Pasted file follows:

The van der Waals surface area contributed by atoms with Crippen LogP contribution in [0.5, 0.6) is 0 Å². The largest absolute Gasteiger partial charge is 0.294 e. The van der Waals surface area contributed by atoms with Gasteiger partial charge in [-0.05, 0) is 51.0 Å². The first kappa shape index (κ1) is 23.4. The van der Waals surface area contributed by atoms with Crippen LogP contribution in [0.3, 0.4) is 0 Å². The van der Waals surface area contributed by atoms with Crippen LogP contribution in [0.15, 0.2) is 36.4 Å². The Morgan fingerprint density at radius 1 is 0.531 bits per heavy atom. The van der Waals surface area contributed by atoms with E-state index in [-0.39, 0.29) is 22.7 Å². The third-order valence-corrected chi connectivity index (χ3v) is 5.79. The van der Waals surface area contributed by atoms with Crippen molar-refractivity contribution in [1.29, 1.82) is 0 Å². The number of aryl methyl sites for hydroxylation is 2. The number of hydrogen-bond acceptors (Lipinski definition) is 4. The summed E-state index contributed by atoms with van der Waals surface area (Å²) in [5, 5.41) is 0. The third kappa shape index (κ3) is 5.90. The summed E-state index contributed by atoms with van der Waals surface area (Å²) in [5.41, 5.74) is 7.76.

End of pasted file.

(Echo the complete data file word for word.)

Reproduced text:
The van der Waals surface area contributed by atoms with Crippen LogP contribution in [0.5, 0.6) is 0 Å². The largest absolute Gasteiger partial charge is 0.294 e. The van der Waals surface area contributed by atoms with Gasteiger partial charge in [-0.05, 0) is 51.0 Å². The first kappa shape index (κ1) is 23.4. The van der Waals surface area contributed by atoms with Crippen LogP contribution in [0.3, 0.4) is 0 Å². The van der Waals surface area contributed by atoms with Crippen LogP contribution in [0.15, 0.2) is 36.4 Å². The Morgan fingerprint density at radius 1 is 0.531 bits per heavy atom. The van der Waals surface area contributed by atoms with E-state index in [-0.39, 0.29) is 22.7 Å². The third-order valence-corrected chi connectivity index (χ3v) is 5.79. The van der Waals surface area contributed by atoms with Crippen molar-refractivity contribution in [1.29, 1.82) is 0 Å². The number of aryl methyl sites for hydroxylation is 2. The number of hydrogen-bond acceptors (Lipinski definition) is 4. The summed E-state index contributed by atoms with van der Waals surface area (Å²) in [5, 5.41) is 0. The third kappa shape index (κ3) is 5.90. The summed E-state index contributed by atoms with van der Waals surface area (Å²) in [5.41, 5.74) is 7.76.